any benefit from the portions, whether the settlement does or does not contain an express provision to exclude him from a share in the portions. But where a younger child becomes the eldest without taking any part of the estate, whether or not he is entitled to share in the portions, is a question of intention. The bulk of certain real estate having been settled in strict settlement, and a term having been limited to trustees upon trust to raise portions for younger children, with a provision that if a younger son should become an eldest son, his portion should accrue to the survivors-one son became of full age, and joined the tenant for life in disentailing and resettling the estate, and died, leaving the tenant for life: Held, that the second son, who became the eldest son during the life of the tenant for life, but was prevented by the disentailing deed from taking the settled estate under the settlement, was not excluded from a share in the portions. Spencer v. Spencer, 8 Sim. 87, is in conflict with Peacock v. Pares, 2 Keen, 689, and it is to be followed in preference. Macoubrey v. Jones, 2 Kay & J. 684.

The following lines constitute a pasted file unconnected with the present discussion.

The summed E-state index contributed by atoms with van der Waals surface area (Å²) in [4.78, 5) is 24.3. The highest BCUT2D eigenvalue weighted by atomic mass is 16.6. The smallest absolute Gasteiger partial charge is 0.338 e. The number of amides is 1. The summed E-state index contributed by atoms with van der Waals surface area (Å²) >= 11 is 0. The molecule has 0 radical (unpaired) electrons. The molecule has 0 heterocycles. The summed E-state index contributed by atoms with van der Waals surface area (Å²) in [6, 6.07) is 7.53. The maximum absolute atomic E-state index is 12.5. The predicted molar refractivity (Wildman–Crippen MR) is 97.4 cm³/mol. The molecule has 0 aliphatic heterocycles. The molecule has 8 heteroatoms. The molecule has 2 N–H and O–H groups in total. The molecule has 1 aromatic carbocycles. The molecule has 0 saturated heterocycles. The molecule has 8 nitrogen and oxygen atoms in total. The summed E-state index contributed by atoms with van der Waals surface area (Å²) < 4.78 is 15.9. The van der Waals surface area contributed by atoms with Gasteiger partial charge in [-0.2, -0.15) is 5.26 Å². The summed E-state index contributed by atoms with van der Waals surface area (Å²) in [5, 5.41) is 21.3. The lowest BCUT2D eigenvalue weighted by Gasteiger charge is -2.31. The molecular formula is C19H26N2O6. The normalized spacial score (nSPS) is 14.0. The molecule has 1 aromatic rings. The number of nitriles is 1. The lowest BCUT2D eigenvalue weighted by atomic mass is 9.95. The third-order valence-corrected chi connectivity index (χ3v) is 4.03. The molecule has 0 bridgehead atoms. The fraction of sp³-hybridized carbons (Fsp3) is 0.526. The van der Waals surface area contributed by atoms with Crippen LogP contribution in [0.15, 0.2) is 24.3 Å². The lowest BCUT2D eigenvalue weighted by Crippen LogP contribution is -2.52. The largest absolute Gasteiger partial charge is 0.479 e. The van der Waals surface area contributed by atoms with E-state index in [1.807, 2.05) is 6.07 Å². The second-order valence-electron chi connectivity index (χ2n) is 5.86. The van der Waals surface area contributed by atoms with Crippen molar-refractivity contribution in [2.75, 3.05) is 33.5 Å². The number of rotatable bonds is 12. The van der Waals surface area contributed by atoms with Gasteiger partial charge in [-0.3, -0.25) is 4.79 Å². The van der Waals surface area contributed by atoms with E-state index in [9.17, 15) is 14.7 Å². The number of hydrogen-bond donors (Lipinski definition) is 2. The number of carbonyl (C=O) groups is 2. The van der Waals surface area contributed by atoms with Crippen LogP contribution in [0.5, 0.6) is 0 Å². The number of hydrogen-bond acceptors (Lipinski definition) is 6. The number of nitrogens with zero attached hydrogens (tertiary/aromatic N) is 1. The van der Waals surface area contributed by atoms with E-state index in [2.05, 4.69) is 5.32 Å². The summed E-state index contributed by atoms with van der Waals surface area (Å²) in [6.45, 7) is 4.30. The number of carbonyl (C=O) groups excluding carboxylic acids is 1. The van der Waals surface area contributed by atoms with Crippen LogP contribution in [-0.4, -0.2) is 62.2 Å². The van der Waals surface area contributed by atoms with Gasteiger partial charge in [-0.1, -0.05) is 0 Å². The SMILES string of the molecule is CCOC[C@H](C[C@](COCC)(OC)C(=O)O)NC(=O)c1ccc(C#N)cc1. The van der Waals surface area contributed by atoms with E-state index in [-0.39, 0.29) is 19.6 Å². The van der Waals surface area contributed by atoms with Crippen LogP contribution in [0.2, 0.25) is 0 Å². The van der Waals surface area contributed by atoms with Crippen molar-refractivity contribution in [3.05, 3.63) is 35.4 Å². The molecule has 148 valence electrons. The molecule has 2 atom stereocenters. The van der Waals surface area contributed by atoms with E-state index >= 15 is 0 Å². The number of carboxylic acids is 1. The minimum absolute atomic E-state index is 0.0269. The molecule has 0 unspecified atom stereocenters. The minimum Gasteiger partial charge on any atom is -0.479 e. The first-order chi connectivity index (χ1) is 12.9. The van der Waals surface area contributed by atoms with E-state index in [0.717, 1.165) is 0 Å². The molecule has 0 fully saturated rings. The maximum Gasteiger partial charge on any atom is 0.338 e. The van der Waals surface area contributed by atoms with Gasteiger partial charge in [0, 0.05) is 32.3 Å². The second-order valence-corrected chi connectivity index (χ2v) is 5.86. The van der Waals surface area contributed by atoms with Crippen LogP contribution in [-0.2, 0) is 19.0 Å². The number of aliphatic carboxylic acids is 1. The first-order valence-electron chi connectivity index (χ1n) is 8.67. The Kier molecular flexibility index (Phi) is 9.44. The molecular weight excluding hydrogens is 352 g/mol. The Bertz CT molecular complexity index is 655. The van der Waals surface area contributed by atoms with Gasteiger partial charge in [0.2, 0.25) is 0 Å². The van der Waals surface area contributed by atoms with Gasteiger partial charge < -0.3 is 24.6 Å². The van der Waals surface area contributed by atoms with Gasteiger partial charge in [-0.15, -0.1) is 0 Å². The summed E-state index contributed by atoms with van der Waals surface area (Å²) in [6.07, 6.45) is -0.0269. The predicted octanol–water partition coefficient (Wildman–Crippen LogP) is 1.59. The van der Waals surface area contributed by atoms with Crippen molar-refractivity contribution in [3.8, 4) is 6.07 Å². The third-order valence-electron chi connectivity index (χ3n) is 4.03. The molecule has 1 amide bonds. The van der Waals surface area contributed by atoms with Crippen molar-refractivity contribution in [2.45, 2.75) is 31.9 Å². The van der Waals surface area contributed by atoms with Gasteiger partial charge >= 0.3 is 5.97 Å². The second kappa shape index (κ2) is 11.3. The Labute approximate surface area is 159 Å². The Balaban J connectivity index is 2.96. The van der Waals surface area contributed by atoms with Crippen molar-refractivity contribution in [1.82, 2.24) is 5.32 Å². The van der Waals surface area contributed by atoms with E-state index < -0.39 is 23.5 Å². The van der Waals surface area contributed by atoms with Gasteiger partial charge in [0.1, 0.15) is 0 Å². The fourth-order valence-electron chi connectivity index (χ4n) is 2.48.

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SHIPPING.—Shipowner and master — Principal and agent― Contract by master Authority. The broad question raised in the following case was whether, if the commander of a ship spends his owner's money improperly, and has no money to repair the ship or to purchase the cargo, and borrows money for the purpose, the owners are or are not liable. It may be stated in reference to this question, that if the owners of a ship receive goods bought with the moneys of another person through an unauthorised contract by the captain of the ship, and it appears from the evidence that, but for that unauthorised contract, there could have been no goods at all, or that a certain part of the goods could not have been purchased, but that the ship must have returned empty, none of the authorities justify the proposition that either the captain of the ship or the person from whom he borrowed the money should have no remedy whatever against the produce of the cargo purchased under such circumstances. Even if it is assumed that the transaction was without the owners' knowledge, yet, if it be shown to have been intended for their benefit, and that they could not have had the cargo without such person's money, they must be liable for the advance. B., the master of a ship, being on a foreign station, was intrusted by A. with a sum of money to complete a purchase, which afterwards went off. B. thereupon expended part of the money in purchases of merchandise on behalf of the owners of the ship, and part in repairs. In order to reimburse A., B. drew a bill upon the owners for the amount deposited with him, and sent it to A., together with a bill of lading, by way of collateral security. The bill of exchange, upon